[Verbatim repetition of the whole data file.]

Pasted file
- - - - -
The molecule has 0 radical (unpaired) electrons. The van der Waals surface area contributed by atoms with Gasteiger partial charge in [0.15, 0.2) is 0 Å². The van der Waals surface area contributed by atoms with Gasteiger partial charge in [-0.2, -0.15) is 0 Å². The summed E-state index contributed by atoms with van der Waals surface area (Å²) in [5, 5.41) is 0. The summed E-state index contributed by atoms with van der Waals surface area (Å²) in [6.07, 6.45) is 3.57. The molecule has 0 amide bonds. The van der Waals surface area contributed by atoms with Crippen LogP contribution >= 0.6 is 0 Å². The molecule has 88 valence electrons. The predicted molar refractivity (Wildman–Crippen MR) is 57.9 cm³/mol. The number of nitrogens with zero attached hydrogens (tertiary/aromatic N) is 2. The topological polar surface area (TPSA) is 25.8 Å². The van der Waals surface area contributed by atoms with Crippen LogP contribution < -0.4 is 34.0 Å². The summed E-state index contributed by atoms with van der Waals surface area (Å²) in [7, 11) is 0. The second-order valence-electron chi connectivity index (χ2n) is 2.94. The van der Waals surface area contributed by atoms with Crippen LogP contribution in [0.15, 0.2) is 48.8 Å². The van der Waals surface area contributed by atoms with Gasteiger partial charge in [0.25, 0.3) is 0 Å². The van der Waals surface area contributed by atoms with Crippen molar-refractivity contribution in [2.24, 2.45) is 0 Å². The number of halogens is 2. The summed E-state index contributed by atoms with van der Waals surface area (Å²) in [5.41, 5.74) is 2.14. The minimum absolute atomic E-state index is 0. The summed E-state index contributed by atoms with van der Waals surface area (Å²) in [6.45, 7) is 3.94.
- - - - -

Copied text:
The molecule has 0 radical (unpaired) electrons. The van der Waals surface area contributed by atoms with Gasteiger partial charge in [0.15, 0.2) is 0 Å². The van der Waals surface area contributed by atoms with Gasteiger partial charge in [-0.2, -0.15) is 0 Å². The summed E-state index contributed by atoms with van der Waals surface area (Å²) in [5, 5.41) is 0. The summed E-state index contributed by atoms with van der Waals surface area (Å²) in [6.07, 6.45) is 3.57. The molecule has 0 amide bonds. The van der Waals surface area contributed by atoms with Crippen LogP contribution >= 0.6 is 0 Å². The molecule has 88 valence electrons. The predicted molar refractivity (Wildman–Crippen MR) is 57.9 cm³/mol. The number of nitrogens with zero attached hydrogens (tertiary/aromatic N) is 2. The topological polar surface area (TPSA) is 25.8 Å². The van der Waals surface area contributed by atoms with Crippen LogP contribution < -0.4 is 34.0 Å². The summed E-state index contributed by atoms with van der Waals surface area (Å²) in [7, 11) is 0. The second-order valence-electron chi connectivity index (χ2n) is 2.94. The van der Waals surface area contributed by atoms with Crippen LogP contribution in [0.15, 0.2) is 48.8 Å². The van der Waals surface area contributed by atoms with Gasteiger partial charge in [0.25, 0.3) is 0 Å². The van der Waals surface area contributed by atoms with Crippen molar-refractivity contribution in [2.24, 2.45) is 0 Å². The number of halogens is 2. The summed E-state index contributed by atoms with van der Waals surface area (Å²) in [5.41, 5.74) is 2.14. The minimum absolute atomic E-state index is 0. The summed E-state index contributed by atoms with van der Waals surface area (Å²) in [6.45, 7) is 3.94.